More than 2,000 extras were hired for scenes that capture seminal moments in U.S. history from the second half of the 20th century. Small details were given great attention — the crew even found an authentic Woolworth’s counter in an antique store to recreate a scene from the 1960s student sit-ins protesting segregated lunch counters in the discount store.

“It’s quite emotional actually to witness,” said Haygood, an associate producer of the film. “Lee Daniels has brought a very expansive and heartfelt vision to this American saga.”

The day after Haygood’s story appeared in The Post in November 2008, an executive at Sony Pictures passed it on to Ziskin and her production partner, Pam Oas Williams. They immediately obtained the rights to make the movie. Director Steven Spielberg initially showed interest, but in the end Ziskin brought in Daniels. Sony and other studios backed off when they didn’t agree with the broad vision that Ziskin had for the film or the amount of funding she was seeking.

“It was really interesting to have what we thought was a really strong package but be told that the economics for an African American period drama about politics was not what the studios were making, and that if we could scale the story way back and do it for a low dollar, it could be made,” Williams said. “But it was an epic story. How do you scale it down?”

Daniels put it this way: “I think that is a statement to what the studios feel about black Americans and what their worth is . . . what they will go see, that we don’t want to see ourselves at all, unless its a $6 million or $7 million movie. Things have not changed at all in Hollywood.”

To raise funds, Ziskin decided to target wealthy African Americans for financing. That brought her to Sheila Johnson, who as vice chairman of Monument Sports Entertainment is a managing partner of the Washington Mystics and the only African American woman to have ownership in three professional sports teams, including her interests with the Washington Wizards and Capitals.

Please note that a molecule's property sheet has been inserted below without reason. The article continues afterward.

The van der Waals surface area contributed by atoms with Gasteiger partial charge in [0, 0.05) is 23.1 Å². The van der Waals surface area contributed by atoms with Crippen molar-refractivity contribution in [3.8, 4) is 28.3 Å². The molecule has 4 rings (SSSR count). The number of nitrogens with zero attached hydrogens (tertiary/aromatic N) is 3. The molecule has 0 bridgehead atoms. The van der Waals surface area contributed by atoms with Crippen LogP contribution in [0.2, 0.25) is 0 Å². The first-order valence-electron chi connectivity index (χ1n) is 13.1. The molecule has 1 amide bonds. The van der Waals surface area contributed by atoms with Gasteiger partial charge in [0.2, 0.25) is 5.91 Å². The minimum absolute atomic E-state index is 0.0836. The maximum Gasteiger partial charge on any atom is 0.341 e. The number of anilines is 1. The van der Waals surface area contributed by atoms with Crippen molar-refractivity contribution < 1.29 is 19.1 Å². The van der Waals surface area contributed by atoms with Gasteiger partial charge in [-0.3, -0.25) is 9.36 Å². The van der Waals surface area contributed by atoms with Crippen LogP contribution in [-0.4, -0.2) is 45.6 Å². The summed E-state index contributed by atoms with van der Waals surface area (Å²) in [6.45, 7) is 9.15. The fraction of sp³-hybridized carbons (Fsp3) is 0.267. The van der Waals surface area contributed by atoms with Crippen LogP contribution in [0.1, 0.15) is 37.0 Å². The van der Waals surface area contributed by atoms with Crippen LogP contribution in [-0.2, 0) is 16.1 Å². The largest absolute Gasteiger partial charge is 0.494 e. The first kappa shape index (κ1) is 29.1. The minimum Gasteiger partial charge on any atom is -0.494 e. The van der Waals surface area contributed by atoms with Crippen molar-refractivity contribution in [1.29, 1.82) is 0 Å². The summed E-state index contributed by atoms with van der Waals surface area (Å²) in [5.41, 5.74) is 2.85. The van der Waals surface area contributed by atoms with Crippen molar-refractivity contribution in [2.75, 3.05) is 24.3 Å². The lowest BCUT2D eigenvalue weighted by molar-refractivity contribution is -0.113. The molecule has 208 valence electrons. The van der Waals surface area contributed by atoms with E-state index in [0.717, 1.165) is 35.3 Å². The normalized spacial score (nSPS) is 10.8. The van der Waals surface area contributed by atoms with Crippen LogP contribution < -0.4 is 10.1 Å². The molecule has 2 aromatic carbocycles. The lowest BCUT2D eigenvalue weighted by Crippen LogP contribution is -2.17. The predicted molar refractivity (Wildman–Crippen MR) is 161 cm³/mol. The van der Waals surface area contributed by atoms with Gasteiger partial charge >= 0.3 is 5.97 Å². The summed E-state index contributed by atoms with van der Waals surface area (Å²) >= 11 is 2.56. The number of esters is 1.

“I was mesmerized by the story,” said Johnson, also chief executive of Salamander Hotels and Resorts. “I read the script and was just blown away.”

Johnson immediately agreed to kick in the first $2 million and to recruit other investors. “I went to celebrities. I went to rappers, everybody I could get my hands on,” Johnson said. “Everybody loved the script, and then I’d wait, and nothing happened.”

Eventually, Johnson approached retired professional basketball player Michael Finley, who pitched in investment funds. Slowly, the rest of the money starting coming in chunks — half a million here, a million there. Ziskin even hosted meetings in her home with interested investors, including a woman from Compton who had won the lottery. By then, the producer was so weakened by her cancer that she was reduced to making her pitch and dragging herself up to bed before the meeting ended. On June 12, 2011, just a few weeks after bringing Johnson on board, Ziskin died in her home.

When Johnson last visited the set Sept. 30, she couldn’t help but think about Ziskin and how the rest of the team had soldiered on to get the film made. “I got very emotional with Lee,” Johnson said. “I had to leave to get back to my real job. We just held each other.”

The finish line is in sight, with Daniels saying that he will spend the next few months editing and “making the magic happen.” This was the first time Daniels has directed a family-oriented film with a PG rating and the confines that come with it. Any adjustments have been well worth it, he says.

“I hope I honor this gentleman, this very, very beautiful man,” Daniels said of Allen, who died in 2010. “I want to honor him and everybody who’s helped and served our country. Then I’ve done my job.”

Lisa Frazier Page is a former Washington Post reporter and editor, who lives and works as a freelance writer in the New Orleans area.